The first person that refers me to the $500 MTB sticky gets a cyber-beating.
I am wondering if someone can recommend a good mountain bike for me based on my riding. I am particulary interested in hearing from people that are exposed to a lot of bikes, like bike shop employees etc. Please don't just recommend a bike solely because you own it.
I do not ride single track, nor do I do jumps, downhill or any of that jazz. I just get on my bike and head out on the roads. I ride about 150 miles per week. I ride on a lot of rock/dirt roads and some pavement. Many of the rock roads are very rough. I am looking for a bike that is a bit less heavy than my Trek 4300. So I am primarily looking for a good frame. Frame recommendations would be OK too since i have a lot of upgraded components on my Trek 4300's. (i own two of them)
I would also like the bike to be suitable for long rides. I might even be using it some for century rides. (using slicks) I guess my primary requirements are that:
1. It is considerably lighter than my Trek 4300. (at least the frame)
2. It costs around $700.
3. The bike is comfortable for longer rides.
4. Hard tail.
5. It would be nice if it had a 30.9 seatpost, to fit my thudbuster.
Lastly, I am in a city with one bike shop that offers mainly Trek, Gary Fisher. Riding other bikes will mean that i head to other cities greater than 90 miles away. So it would be nice to have references before I head out bike shopping. Thanks.
well since you said they only got gary fisher, I would try the tassajara. The biggest difference between it and other bikes is going to be the geometry. I'd check out rocky mountain too. Also, I have an old 27.2 thudbuster I don't really want if you want it, pm me.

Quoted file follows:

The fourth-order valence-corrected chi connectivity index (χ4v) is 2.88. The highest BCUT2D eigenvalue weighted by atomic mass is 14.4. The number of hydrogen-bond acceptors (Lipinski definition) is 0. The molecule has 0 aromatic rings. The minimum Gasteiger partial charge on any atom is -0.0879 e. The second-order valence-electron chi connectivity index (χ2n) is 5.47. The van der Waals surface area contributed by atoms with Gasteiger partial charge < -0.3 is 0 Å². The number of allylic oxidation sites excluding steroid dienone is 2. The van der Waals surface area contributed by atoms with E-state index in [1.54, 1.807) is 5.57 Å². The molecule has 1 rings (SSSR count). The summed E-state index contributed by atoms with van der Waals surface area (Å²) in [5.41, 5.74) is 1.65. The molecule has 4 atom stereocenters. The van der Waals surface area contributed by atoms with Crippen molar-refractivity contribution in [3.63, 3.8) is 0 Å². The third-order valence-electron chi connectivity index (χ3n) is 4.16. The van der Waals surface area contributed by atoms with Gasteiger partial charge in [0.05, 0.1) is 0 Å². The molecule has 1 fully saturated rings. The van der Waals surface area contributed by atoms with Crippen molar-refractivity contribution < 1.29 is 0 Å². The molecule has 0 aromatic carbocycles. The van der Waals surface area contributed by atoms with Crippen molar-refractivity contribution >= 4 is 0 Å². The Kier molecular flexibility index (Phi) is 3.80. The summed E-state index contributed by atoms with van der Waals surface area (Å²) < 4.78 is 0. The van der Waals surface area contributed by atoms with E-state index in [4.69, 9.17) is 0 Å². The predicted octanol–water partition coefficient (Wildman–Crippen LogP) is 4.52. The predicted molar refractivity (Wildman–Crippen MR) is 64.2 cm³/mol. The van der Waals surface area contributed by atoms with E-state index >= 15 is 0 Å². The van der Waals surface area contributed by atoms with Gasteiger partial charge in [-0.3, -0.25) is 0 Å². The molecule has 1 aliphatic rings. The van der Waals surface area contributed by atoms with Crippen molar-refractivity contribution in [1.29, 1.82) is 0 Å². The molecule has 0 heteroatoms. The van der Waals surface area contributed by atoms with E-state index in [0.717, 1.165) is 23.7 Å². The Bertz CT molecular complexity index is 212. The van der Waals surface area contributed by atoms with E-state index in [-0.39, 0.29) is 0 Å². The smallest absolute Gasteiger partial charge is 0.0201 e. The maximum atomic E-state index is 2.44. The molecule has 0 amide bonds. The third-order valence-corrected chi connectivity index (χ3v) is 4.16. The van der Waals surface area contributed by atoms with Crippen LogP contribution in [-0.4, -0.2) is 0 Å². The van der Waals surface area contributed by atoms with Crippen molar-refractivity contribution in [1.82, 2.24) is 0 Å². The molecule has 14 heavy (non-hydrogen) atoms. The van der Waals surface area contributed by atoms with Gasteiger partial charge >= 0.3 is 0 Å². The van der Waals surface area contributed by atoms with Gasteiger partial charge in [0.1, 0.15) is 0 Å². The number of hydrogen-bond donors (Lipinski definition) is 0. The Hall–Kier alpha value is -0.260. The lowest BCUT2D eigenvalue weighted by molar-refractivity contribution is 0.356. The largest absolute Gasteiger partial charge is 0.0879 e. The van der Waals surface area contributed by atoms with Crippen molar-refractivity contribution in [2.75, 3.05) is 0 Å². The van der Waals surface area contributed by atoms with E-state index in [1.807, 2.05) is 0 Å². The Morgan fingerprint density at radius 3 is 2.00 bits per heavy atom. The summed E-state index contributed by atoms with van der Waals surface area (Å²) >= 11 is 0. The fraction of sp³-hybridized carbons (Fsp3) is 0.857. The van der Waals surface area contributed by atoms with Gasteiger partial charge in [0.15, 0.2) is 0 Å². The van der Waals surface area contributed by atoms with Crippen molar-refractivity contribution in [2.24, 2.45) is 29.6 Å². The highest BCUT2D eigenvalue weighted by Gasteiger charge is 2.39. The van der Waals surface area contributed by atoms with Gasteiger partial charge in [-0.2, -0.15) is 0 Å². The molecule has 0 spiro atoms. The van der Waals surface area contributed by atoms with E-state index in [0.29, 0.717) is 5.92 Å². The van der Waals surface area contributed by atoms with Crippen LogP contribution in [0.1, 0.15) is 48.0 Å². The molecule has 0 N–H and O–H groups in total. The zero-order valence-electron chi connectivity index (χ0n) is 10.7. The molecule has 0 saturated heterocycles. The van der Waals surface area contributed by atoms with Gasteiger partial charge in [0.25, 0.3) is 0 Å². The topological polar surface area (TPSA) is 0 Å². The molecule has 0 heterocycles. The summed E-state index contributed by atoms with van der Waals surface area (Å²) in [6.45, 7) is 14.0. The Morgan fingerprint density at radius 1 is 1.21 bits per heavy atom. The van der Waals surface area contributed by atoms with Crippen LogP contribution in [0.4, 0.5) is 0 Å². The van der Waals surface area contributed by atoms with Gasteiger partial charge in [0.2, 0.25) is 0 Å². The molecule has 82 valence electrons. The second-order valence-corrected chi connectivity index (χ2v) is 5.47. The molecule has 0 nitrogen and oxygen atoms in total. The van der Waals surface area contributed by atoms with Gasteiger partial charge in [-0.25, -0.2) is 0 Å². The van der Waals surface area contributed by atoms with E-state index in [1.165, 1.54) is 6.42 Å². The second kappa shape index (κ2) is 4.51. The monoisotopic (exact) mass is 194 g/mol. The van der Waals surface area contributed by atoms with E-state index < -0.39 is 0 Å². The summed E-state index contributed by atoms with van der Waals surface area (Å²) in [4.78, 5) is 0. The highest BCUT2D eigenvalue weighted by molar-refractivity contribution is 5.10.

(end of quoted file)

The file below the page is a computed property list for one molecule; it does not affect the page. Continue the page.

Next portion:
From what you are describing as cyclo cross type bike would be right up your alley. A touring bike would work well too.
Originally Posted by Ranger
Surly Cross Check would be my reccomendation. I have never owned one, just other surly products. Once you got 700cc wheels you could move alot of parts over from your 4300. And steel would be a perfect frame material for those long rides on dirt and gravel roads. It would eat up the rough stuff and you could throw away your thudbuster.
Smell you later
You might also look at some of Gary Fisher's 29er bikes. Bigger wheels, but still a mountain bike. Although, I have to agree that a cyclocross bike sounds like the ticket......
Actually one of my 4300's (Trek) has that post. I am unsure about me liking a cyclocross bike. I have test ridden one and remember that it was basically a road bike with wider tires. The places where i ride are often VERY rough. Sometimes i ride for miles on unmaintained byroads that have massive ruts in them from cars etc. I can't see a cyclocross bike handling that very well, but maybe i am wrong?
Originally Posted by Maelstrom
My major area of interest with riding right now, is still to ride in the boonies. I like to go where they aren't. If you know what i mean. I basically do a couple different rides on a normal daily basis.
About 7 miles of rock roads, 4 miles of gravel bike path, 1 miles of grass path, 10 miles of pavement. I normally end up riding this route on weekdays because it is a faster ride and gets me to home, showered and to work on time. (sort of )
4 miles pavement. 6 miles unmaintained dirt/mud, 16 miles of rock.
30 miles of dirt and gravel with virtually no pavement.
These are all general guidelines for how i ride. Obviously it varies, but i wanted to describe my riding to see if a cyclocross bike really fits my needs. Maybe the more i look into this, the more i need two different types of bikes?
The more you descride your type of riding, the more I would recomend you checking out a steel cyclocross frame ( surly, kona makes one, and there are plenty of others but I am spacing). The frames are tough as hell. But, it all depends on what size tires you like to run. Surly cross checks can handle 45mm tires, or so their site says
Originally Posted by Ranger
Just another option to check out. Maybe it will give you an excuse to visit a few other bike shops and test ride a few more bikes. That is always a good idea.